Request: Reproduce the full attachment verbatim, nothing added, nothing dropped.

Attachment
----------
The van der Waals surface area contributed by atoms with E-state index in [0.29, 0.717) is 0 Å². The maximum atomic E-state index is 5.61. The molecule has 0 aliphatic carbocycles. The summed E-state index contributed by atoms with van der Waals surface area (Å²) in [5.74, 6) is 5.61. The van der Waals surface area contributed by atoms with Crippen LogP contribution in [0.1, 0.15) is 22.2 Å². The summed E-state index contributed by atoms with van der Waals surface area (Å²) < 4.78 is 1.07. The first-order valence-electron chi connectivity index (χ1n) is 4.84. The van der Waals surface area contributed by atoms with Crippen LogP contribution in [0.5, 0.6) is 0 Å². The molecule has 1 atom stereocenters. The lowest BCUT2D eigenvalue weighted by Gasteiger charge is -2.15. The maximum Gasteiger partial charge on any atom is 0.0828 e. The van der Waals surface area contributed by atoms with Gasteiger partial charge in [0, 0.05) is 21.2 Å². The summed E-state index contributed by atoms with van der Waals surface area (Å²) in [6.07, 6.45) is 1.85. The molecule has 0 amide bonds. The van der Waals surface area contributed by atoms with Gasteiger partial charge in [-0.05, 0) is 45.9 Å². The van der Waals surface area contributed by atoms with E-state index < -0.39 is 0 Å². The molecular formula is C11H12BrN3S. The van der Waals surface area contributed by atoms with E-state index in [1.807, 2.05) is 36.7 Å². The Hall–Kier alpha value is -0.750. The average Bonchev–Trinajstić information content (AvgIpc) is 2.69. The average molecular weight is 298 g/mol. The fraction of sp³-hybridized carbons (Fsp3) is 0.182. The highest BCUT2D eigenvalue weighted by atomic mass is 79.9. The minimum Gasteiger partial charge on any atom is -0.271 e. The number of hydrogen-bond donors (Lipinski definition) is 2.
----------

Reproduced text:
The van der Waals surface area contributed by atoms with E-state index in [0.29, 0.717) is 0 Å². The maximum atomic E-state index is 5.61. The molecule has 0 aliphatic carbocycles. The summed E-state index contributed by atoms with van der Waals surface area (Å²) in [5.74, 6) is 5.61. The van der Waals surface area contributed by atoms with Crippen LogP contribution in [0.1, 0.15) is 22.2 Å². The summed E-state index contributed by atoms with van der Waals surface area (Å²) < 4.78 is 1.07. The first-order valence-electron chi connectivity index (χ1n) is 4.84. The van der Waals surface area contributed by atoms with Crippen LogP contribution in [0.5, 0.6) is 0 Å². The molecule has 1 atom stereocenters. The lowest BCUT2D eigenvalue weighted by Gasteiger charge is -2.15. The maximum Gasteiger partial charge on any atom is 0.0828 e. The van der Waals surface area contributed by atoms with Gasteiger partial charge in [0, 0.05) is 21.2 Å². The summed E-state index contributed by atoms with van der Waals surface area (Å²) in [6.07, 6.45) is 1.85. The molecule has 0 amide bonds. The van der Waals surface area contributed by atoms with Gasteiger partial charge in [-0.05, 0) is 45.9 Å². The van der Waals surface area contributed by atoms with E-state index < -0.39 is 0 Å². The molecular formula is C11H12BrN3S. The van der Waals surface area contributed by atoms with E-state index in [1.807, 2.05) is 36.7 Å². The Hall–Kier alpha value is -0.750. The average Bonchev–Trinajstić information content (AvgIpc) is 2.69. The average molecular weight is 298 g/mol. The fraction of sp³-hybridized carbons (Fsp3) is 0.182. The highest BCUT2D eigenvalue weighted by atomic mass is 79.9. The minimum Gasteiger partial charge on any atom is -0.271 e. The number of hydrogen-bond donors (Lipinski definition) is 2.